NEW YORK — UN Secretary-General Antonio Guterres on Friday dismissed a demand from Israel that he retract his accusation that Israeli forces had “obviously” used excessive force during a counter-terror operation in Jenin earlier this week.
Guterres’s allegation during a Thursday press briefing marked a rare, direct condemnation of Israel from the secretary-general, and sparked an open dispute between the UN chief and Israel’s ambassador to the world body, Gilad Erdan.
After Guterres’s accusation, Erdan condemned the statement as “shameful,” demanded a retraction, and called on Guterres to condemn Palestinian terrorism.
Asked about Erdan’s demands during a Friday press briefing, a spokesperson for Guterres said, “I don’t really have any response.”
Guterres “stands by those views,” the spokesperson said.
The spokesperson declined to address war crimes allegations against Israel, saying the charges were best “decided upon by competent judicial bodies.” Guterres dodged a question about the war crimes accusations, made by a UN investigator with a history of antisemitism, during the Thursday briefing.
Also Friday, the UN Security Council received an update about the Jenin operation from Lynn Hastings, the UN’s humanitarian coordinator for the Palestinians.
Hastings said the Israeli operation caused “significant infrastructure damage” to the Jenin refugee camp, a densely populated part of the city. Sections of Jenin were without water or sewage services, and humanitarian workers were on the ground providing support, Hastings said, urging UN member states to contribute funding.
Some of the infrastructure damage to Jenin was caused by Israeli forces bulldozing roads to avoid explosives planted beneath them.
Ahead of the briefing, Erdan sent a letter to the Security Council and Guterres, highlighting Palestinian terror attacks against Israel, and stressing that terror groups in Jenin use civilian infrastructure to carry out their operations.
Erdan said troops had exposed a terror tunnel used to store weapons under a mosque in Jenin that was 300 meters long.
“The international community and the Security Council must unconditionally condemn the latest Palestinian terror attacks and hold Palestinian leadership accountable,” the letter said. “Israel will not stand idle while terrorists continue to harm civilians, using Jenin Camp as their hideout.”
The two-day Israeli operation in Jenin came in response to a series of deadly terror attacks, many emanating from Jenin and its environs, an area Israeli security forces see as a hotbed of terrorism. The IDF said all of the operation’s 12 Palestinian fatalities were combatants, and most have been claimed by terror groups. Some of the dozens of injured were non-combatants, the IDF said. One Israeli soldier was killed.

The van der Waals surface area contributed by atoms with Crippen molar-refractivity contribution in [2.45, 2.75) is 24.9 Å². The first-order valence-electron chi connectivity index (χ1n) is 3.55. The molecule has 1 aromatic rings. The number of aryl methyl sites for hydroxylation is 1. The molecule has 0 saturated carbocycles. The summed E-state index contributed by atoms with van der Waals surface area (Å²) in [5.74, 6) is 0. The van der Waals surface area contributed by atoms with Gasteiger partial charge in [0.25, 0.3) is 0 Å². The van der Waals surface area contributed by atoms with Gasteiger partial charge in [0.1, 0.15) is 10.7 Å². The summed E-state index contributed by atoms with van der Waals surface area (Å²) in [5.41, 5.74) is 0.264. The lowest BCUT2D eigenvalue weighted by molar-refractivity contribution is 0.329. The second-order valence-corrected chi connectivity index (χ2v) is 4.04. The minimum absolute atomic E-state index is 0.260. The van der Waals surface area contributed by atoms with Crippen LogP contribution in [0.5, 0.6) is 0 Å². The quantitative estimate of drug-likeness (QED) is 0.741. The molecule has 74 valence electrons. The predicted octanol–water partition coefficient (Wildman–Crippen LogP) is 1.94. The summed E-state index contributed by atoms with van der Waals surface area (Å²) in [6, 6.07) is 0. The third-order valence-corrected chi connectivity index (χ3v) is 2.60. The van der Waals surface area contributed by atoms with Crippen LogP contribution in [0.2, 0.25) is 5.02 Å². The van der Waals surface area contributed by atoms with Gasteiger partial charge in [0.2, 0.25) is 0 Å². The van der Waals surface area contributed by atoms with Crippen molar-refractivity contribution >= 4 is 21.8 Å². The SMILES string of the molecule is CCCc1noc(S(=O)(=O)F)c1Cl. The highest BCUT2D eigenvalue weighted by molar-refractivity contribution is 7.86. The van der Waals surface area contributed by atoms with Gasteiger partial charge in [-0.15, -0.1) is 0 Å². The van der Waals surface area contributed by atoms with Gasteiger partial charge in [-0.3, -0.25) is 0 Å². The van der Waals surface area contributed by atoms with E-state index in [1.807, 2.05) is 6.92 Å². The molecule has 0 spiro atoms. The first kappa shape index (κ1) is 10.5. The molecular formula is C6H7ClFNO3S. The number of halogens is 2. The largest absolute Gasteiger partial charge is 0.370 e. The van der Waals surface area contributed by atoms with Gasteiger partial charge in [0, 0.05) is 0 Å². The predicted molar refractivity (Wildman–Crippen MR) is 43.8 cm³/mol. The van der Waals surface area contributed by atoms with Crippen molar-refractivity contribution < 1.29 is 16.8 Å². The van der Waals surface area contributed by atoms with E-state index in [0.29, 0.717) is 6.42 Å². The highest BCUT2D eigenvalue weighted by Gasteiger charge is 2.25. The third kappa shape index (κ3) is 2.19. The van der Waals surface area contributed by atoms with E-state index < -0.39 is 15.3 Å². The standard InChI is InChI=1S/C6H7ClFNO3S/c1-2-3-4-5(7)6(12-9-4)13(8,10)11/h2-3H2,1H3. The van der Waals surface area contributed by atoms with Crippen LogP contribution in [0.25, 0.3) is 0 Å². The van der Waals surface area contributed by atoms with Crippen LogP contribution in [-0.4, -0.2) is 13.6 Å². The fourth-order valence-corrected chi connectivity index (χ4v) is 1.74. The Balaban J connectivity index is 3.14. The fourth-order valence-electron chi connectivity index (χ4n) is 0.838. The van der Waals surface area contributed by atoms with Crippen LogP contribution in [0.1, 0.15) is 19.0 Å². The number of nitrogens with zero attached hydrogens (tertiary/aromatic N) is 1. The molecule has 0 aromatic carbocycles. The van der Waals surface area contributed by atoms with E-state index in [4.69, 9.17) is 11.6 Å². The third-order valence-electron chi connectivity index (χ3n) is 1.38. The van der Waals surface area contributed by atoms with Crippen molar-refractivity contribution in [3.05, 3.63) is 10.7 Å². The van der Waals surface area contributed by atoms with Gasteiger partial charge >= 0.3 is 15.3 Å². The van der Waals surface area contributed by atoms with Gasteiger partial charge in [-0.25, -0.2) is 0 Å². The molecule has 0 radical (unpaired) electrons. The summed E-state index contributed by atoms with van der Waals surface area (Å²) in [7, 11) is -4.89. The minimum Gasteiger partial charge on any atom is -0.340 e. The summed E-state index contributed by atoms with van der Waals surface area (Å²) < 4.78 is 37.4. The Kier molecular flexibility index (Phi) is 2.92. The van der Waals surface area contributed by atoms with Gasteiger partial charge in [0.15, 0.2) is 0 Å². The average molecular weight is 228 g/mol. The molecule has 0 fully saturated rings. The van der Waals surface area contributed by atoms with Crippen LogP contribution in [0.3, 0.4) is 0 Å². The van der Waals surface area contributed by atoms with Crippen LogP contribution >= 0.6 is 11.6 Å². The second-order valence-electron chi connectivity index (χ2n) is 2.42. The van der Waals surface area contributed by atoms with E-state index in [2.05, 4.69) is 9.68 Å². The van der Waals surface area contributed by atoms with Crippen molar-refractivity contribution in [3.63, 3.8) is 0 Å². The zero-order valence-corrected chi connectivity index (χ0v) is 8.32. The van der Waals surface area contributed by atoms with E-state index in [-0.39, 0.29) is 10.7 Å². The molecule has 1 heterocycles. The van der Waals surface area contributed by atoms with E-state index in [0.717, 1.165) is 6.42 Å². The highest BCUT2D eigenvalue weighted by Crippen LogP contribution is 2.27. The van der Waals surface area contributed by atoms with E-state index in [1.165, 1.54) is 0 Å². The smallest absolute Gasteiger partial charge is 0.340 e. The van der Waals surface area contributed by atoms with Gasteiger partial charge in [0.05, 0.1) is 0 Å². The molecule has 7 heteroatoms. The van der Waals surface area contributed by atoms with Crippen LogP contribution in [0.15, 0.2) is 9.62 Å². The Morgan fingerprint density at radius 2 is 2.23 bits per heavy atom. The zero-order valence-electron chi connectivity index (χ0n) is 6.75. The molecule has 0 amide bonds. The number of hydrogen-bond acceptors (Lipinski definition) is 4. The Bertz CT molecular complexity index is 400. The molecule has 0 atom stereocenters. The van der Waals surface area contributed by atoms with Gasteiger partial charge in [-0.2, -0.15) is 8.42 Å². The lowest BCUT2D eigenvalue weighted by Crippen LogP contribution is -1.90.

Guterres said on Thursday that he had been “deeply disturbed” by news of the Jenin operation and “strongly condemns all acts of violence against civilians.”
Asked if his condemnation applied to both sides of the conflict, Guterres said, “It applies to all use of excessive force and obviously in this situation there was an excessive force used by Israeli forces.”
“Israeli airstrikes and ground operations in a crowded refugee camp were the worst violence in the West Bank in many years, with a significant impact on civilians,” Guterres said, blaming Israel for disruptions to water and electricity services, and blocking people from accessing medical care, a charge that Israel has denied.
“I understand Israel’s legitimate concerns with its security but escalation is not the answer,” he added. “It simply bolsters radicalization and leads to a deepening cycle of violence and bloodshed.”
Erdan blasted Guterres’s statements as “shameful, farfetched, and completely detached from reality.”
“Time after time the UN secretary-general disregards brutal Palestinian terror and neglects to condemn the cold-blooded murder of innocent civilians,” Erdan told The Times of Israel. “Yet when discussing defensive IDF actions aimed solely at dismantling terror infrastructure, the secretary-general is quick to issue extensive condemnations of Israel, completely detached from the truth.”
Erdan demanded Guterres retract his comments and “condemn the Palestinian terrorism and incitement.”
On Wednesday, the UN’s special rapporteur for the Palestinians, Francesca Albanese, accused Israel of committing war crimes in Jenin. Albanese has a history of antisemitism and incendiary rhetoric against the Jewish state, and places sole blame for the conflict on Israel.
Albanese’s Thursday statement, issued with two other UN rapporteurs, said there was no legal justification for the Jenin operation. The statement made no mention of Palestinian terrorism, Jenin terror groups, that the fatalities were combatants, or that the IDF recovered large amounts of weaponry in civilian buildings in Jenin.
Israel has long complained that the UN General Assembly and Human Rights Council have a lopsided focus on Israel, with the Jewish state and the US accusing the world bodies of bias and, in some cases, antisemitism.
Top UN human rights officials involved in the Israeli-Palestinian conflict have made a number of antisemitic statements, and the General Assembly condemned Israel more than all other countries combined last year.
A UN conference meant to address antisemitism was scheduled for last month, but postponed shortly beforehand, and rescheduled for September.